I visited quite often of course (in between my daily life fixtures in the Studio and on building sites!) Anyone could see how in every case the children’s sense of engagement, communication and vocabularies began to soar. I also met two groups of parents and it did feel as if the children’s experience integrated the families more closely, with some children bringing the family back at weekends.
Nearly all challenges seemed to be logistical in nature, and also the result of the classes being temporarily placed, rather than having the rest of the body of the school with them. The classes and teachers were out on a limb to some degree, and indeed needed to return to the school on some occasions. On the other hand the “escape” also seemed to bring attributes of focus and lack of interruption, rather in the same way as restorative retreats can sometimes work!
A good point to end with for now, however, might be the strapline “start as you mean to go on”. With nursery and primary children involved, there is an almost implicit consequence that the wider families and caregivers get more involved in the museum. There is a larger constituency of folk who can become involved in local cultural institutions, when they may never have done so before. Actually this could be seen as a potential seam of cultural richness in areas of recognized poverty in some cases.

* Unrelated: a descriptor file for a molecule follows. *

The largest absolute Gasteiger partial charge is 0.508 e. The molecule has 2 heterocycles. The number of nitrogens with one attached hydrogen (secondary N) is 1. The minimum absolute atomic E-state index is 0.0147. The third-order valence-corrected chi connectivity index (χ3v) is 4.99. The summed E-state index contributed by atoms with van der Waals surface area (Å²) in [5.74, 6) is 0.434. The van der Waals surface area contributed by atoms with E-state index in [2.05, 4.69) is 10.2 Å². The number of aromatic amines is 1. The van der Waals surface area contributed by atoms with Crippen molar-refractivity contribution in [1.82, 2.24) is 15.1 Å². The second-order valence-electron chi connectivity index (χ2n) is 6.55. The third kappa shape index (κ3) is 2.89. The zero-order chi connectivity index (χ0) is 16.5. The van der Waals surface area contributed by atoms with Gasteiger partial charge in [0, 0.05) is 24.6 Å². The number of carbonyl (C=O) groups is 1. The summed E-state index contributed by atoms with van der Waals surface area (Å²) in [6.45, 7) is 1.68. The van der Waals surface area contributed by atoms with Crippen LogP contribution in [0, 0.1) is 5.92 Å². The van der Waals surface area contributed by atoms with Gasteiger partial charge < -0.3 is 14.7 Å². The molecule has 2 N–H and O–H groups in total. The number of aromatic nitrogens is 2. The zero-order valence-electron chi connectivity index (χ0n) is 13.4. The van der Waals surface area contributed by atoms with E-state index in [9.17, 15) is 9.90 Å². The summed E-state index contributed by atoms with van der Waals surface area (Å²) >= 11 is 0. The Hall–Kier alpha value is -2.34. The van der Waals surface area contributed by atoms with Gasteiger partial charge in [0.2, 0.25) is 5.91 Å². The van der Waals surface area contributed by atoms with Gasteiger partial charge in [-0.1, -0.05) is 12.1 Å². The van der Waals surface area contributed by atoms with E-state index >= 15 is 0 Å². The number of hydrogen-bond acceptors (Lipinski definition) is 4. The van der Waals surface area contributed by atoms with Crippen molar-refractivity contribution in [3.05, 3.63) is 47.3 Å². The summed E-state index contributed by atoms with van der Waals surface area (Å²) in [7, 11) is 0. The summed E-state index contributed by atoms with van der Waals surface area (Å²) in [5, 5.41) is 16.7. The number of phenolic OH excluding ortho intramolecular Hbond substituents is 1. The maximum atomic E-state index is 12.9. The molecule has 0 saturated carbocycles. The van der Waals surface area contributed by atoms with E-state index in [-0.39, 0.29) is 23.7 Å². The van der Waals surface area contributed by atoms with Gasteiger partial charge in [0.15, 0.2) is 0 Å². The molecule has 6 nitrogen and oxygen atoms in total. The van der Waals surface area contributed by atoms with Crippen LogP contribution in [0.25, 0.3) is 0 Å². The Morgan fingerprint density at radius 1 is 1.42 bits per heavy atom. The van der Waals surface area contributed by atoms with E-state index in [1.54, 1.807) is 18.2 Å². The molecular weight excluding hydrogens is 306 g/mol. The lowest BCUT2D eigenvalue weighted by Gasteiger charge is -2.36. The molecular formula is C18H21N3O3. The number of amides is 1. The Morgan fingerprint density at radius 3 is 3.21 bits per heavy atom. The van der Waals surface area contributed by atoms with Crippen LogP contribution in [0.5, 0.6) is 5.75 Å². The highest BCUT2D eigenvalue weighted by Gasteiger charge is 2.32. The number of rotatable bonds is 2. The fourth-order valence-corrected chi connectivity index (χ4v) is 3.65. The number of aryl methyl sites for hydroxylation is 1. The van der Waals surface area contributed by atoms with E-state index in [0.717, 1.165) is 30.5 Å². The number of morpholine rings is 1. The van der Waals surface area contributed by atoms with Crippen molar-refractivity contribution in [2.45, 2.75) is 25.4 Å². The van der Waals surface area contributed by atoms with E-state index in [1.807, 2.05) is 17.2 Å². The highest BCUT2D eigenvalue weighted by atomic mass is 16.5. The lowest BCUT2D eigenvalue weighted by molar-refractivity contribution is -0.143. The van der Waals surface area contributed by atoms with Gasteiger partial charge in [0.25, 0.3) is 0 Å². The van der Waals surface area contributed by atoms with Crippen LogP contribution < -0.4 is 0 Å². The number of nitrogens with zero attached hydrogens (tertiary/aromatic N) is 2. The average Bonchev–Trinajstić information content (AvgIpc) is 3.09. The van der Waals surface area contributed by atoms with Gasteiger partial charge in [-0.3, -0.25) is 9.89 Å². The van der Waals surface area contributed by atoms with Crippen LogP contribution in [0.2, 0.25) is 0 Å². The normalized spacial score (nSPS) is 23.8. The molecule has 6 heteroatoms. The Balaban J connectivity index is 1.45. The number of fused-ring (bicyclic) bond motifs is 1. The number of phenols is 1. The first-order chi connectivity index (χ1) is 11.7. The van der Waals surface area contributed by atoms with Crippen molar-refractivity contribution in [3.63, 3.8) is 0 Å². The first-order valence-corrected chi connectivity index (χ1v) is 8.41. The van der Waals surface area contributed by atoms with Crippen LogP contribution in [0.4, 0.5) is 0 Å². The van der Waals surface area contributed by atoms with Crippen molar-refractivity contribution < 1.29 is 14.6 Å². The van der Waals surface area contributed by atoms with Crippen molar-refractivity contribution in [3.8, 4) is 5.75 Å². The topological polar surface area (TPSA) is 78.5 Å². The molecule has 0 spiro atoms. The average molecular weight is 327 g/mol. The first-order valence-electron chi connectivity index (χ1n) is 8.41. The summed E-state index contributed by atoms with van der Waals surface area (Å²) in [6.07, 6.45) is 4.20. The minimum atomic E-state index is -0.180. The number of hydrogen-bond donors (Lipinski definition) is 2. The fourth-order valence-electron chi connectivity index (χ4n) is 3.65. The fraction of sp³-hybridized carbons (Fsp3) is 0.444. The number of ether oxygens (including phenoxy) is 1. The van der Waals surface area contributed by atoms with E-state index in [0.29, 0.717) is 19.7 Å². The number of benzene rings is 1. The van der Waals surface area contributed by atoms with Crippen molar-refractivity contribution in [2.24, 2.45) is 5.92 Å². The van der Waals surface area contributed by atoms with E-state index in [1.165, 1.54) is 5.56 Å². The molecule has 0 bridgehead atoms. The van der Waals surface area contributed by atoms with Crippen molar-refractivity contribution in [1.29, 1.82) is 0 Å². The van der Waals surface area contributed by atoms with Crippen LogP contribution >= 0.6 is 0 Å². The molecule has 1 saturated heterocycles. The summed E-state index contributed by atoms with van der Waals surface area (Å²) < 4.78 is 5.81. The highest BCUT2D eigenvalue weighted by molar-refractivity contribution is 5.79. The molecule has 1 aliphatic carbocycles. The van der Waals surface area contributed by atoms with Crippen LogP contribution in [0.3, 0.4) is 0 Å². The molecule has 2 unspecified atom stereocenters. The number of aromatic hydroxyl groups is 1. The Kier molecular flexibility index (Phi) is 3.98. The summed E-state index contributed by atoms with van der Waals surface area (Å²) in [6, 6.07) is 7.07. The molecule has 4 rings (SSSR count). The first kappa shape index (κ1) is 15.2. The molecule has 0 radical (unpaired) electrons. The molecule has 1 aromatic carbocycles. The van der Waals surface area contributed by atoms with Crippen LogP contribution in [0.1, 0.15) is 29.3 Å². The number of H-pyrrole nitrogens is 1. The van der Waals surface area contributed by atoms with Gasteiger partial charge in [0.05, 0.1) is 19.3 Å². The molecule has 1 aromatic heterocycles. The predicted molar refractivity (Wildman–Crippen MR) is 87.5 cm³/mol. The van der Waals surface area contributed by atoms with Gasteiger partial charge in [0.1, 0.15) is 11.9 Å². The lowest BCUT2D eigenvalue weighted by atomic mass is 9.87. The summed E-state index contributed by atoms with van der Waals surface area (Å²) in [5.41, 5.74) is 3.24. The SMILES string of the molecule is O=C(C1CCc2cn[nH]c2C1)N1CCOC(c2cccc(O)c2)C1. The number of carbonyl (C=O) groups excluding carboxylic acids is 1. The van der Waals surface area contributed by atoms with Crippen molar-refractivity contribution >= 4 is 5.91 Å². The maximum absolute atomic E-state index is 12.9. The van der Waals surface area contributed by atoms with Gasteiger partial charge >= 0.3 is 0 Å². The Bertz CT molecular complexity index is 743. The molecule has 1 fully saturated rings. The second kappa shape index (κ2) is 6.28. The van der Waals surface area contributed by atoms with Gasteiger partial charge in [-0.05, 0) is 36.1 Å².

So I’m waiting to devour all of the final reports, and will be able to let you all know a little more scientifically exactly what happened.
There will be a launch of the summary publication almost within days; an exciting chance to explain all at the upcoming Museum’s Association Conference in Glasgow next month, and a symposium planned in the new year, aiming to present the whole project to date to further interested parties, potential partners and policy makers.
2016 has flown by with so many wonderful pictures of adventuring children hard at work in their newly found treasure troves. Now I’m hoping, indeed still dreaming, that 2017 will soon generate and embrace an even wider call to action!
Here, below, is a summary of the core partnership team so far:
· Wendy James, Partner, and Jo Spittles, Project Assistant, Garbers & James
Museum / School Partnerships:
· Arbeia Roman Fort & Museum with Hadrian Primary School, South Shields
· National Waterfront Museum-with St Thomas Community Primary School, Swansea, Wales
· Tate Liverpool with Kensington Children’s Centre/Nursery, Liverpool
o Katherine Bond – Director of the Cultural Institute
o Sophie Branscombe – Innovations Manager at the Cultural Institute
o Dr Jennifer DeWitt – School of Education, Communication & Society, Research Fellow
o Dr Heather King – School of Education, Communication & Society, Research Fellow
·Heritage Insider– Kate Measures – Evaluator
Wendy James is reachable at e-mail: firstname.lastname@example.org and she would be so delighted to hear of further related experience and projects on the other side of the Atlantic.